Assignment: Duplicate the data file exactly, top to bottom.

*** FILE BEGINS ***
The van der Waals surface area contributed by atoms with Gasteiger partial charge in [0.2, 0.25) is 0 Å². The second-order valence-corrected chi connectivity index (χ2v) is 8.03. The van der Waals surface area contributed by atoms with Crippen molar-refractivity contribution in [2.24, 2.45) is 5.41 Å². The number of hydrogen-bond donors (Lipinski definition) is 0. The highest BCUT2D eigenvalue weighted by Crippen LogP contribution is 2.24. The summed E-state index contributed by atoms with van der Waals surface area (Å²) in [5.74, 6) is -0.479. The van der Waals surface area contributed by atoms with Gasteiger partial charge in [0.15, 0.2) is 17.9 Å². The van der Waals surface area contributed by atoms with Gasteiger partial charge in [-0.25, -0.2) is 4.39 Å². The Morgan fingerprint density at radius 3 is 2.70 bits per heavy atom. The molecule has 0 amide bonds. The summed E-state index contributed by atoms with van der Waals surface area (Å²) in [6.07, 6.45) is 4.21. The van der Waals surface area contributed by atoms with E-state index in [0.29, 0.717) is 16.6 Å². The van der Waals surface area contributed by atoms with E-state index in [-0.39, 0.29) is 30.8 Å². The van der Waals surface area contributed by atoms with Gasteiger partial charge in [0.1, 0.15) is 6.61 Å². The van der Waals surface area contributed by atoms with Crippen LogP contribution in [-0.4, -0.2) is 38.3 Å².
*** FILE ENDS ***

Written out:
The van der Waals surface area contributed by atoms with Gasteiger partial charge in [0.2, 0.25) is 0 Å². The second-order valence-corrected chi connectivity index (χ2v) is 8.03. The van der Waals surface area contributed by atoms with Crippen molar-refractivity contribution in [2.24, 2.45) is 5.41 Å². The number of hydrogen-bond donors (Lipinski definition) is 0. The highest BCUT2D eigenvalue weighted by Crippen LogP contribution is 2.24. The summed E-state index contributed by atoms with van der Waals surface area (Å²) in [5.74, 6) is -0.479. The van der Waals surface area contributed by atoms with Gasteiger partial charge in [0.15, 0.2) is 17.9 Å². The van der Waals surface area contributed by atoms with Gasteiger partial charge in [-0.25, -0.2) is 4.39 Å². The Morgan fingerprint density at radius 3 is 2.70 bits per heavy atom. The molecule has 0 amide bonds. The summed E-state index contributed by atoms with van der Waals surface area (Å²) in [6.07, 6.45) is 4.21. The van der Waals surface area contributed by atoms with E-state index in [0.29, 0.717) is 16.6 Å². The van der Waals surface area contributed by atoms with E-state index in [-0.39, 0.29) is 30.8 Å². The van der Waals surface area contributed by atoms with Gasteiger partial charge in [0.1, 0.15) is 6.61 Å². The van der Waals surface area contributed by atoms with Crippen LogP contribution in [-0.4, -0.2) is 38.3 Å².